36 out of 40 people found the following review useful:
Gary170459 from Derby, UK
26 February 2005
You're either an all-out fan of the exploits of schoolboys Billy
Bunter, Tom Merry, Jimmy Silver etc from the imagination of Frank
Richards (Charles Hamilton) as I am, or you won't hope to understand
the attraction at all. This is especially esoteric stuff because it
relates to the Greyfriars school stories by characters and events but
compared to the Master's writings this is water compared to wine. With
the technical limitations of 1950's BBC (or ITV) live TV programmes
it's not really surprising, even now when these plays could be handled
so much better from an acting and production point of view one's own
imagination is always the best place to replay a favourite story.
Although the shows were centred on the perfectly cast Gerald Campion in
the tour de force role of Billy Bunter, he's (luckily maybe) never
intruded upon my imagination when reading any of the original stories.
Charles Hamilton (1876-1961) is in the Guinness Book of Records for
having written more words in his lifetime than anyone else - the
equivalent of 1000 full length novels. One of his many thousands of
literary creations, Billy Bunter of Greyfriars School came to life in
the Magnet, a weekly British boys story paper 1908-1940, and lived on
in novels published 1947-1965 (although the last were ghosted by a
substitute). Although incredibly popular and influential at the time
over the years since the '60's his star has waned, partly thanks to the
changing times, but mainly due to his non-promotion by indifferent
rights owners. With the result that now hardly anyone under 50 years
old has even heard of Billy Bunter. The TV shows ran throughout the
'50's, a testament to just how popular the stories were. A testament to
the modern BBC in their zealous endeavours to bury or alter modern
perceptions of the past up until 1970 (in other words, pre-pc) is their
continued refusal to even consider releasing any surviving episodes.
Why not just have done and burn the tapes then, or is letting them rot
in the cans the favoured cheaper option?
"Backing up Bunter" broadcast 9.9.56: Bunter has 200 lines to do for
Quelch, but gets The Famous Five to help him write them out with the
promise of a car ride later in the day for them all courtesy of his
father's male secretary, Tregg. The car doesn't turn up, but what does
is that Bunter's father has been robbed of £5000, Tregg has vanished,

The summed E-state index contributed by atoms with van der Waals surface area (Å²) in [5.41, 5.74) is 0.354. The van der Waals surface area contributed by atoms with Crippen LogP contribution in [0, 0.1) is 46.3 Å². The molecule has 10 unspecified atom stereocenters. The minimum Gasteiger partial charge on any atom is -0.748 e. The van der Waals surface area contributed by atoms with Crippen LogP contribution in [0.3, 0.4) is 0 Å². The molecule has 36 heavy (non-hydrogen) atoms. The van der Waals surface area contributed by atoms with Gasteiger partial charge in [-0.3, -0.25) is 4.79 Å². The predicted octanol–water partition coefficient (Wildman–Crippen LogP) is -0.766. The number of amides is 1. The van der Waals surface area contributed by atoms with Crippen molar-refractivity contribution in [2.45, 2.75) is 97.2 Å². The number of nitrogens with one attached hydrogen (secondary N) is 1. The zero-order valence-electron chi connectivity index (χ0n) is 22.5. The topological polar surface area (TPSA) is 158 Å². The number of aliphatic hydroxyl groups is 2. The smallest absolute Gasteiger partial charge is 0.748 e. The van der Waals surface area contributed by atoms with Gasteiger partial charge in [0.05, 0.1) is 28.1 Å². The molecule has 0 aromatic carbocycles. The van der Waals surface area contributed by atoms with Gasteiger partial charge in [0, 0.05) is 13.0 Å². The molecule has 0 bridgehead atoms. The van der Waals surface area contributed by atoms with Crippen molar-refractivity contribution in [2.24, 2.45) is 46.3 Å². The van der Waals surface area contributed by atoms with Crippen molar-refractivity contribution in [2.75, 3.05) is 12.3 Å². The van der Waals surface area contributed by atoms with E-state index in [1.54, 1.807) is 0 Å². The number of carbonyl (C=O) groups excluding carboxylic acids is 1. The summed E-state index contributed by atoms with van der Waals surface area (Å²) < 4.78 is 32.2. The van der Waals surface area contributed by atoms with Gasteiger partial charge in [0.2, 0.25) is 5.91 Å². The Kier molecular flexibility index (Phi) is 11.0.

and a strange surly person has taken moved into a cottage close to the
school.... The ancient school porter Gosling, appears in this as very
helpful, around 50 years old with (thinning) black hair - not quite how
most people would have imagined him! Richards had used variants of this
plot from the Magnet story paper of the '10's to a hardback book in the
'50's, so at the time both young and old would have been on familiar
ground! The earlier series of these shows were performed live twice,
once for the kids, then later in the evening for their Dads.
"Bunter on the Warpath" broadcast 7.10.56: A familiar story for
devotees updated to include that new fangled invention, the wireless.
Bunter given lines by Quelch plots revenge by stealing and temporarily
hiding his Masters radio. Nasty pair Skinner and Snoop also given lines
to do take revenge on Quelch by stealing and hiding his Beethoven gold
medallion. The 2 threads converge into a satisfying denouement. Young
Melvyn Hayes played Skinner to the life, and yet it seemed that all of
his later roles were nice guys. Liberties of course were taken with the
original stories, settings, even characters to fit into a live 30
minute TV play, but it was a job done well enough to get my moderate
applause half a century later.
"Billy Bunter's Burglar" broadcast 27.6.1959: A much simplified
re-tread of a favourite Magnet tale from 1928, where Bunter is snooping
treacle in the middle of the night, in the dark bumps into the Fifth
form master Mr. Prout, and punches him on the nose. Prout thinks that
his obtuse and sometimes violent pupil, Coker, has committed the
dastardly deed and has him marked for expulsion from Greyfriars....
This one has young David Hemmings miscast as a stuttering bespectacled
George Potter and young Michael Crawford miscast as an unusually silent
Johnny Bull, these two and everyone else revolving like admiring
satellites around well cast thirty-something Campion as Bunter.
"Double Bunter" broadcast 3.6.1961: Basically a one-dimensional
re-tread of a three-dimensional 1919 Richards story - Billy gets fed up
at school and temporarily swaps places with his identical cousin Wally
who's been staying nearby. What happens next is obvious to devotees,
the character change in Billy amazes the natives. As it was broadcast
live on TV, the 4 bits of film inserted into it meant valuable time for
re-positioning etc! Campion as both of the Bunters was excellent and
believable, even if playing the 15 year old Billy in his 30's. The rest
of the "schoolboy" cast were pretty deplorable - they had to be as it
was Campion's show from start to finish. John Melford as Mr. Quelch was
the only big let down - much too soft and personable! Kynaston Reeves
who had previously played him was miles better in the role, although by
the end of his tenure in the role was losing interest and fluffing his
lines a little. The BBC presented Campion with a 16mm copy of this
episode when the shows finally ended in 1961.
To me and maybe about a thousand people around the world, wonderful
garbage, to everyone else garbage. Isn't that enough people for the BBC
or some company to release an expensive collectors edition DVD of the
surviving episodes, as most of us fans would pay an awful lot of money
to see these shows properly.
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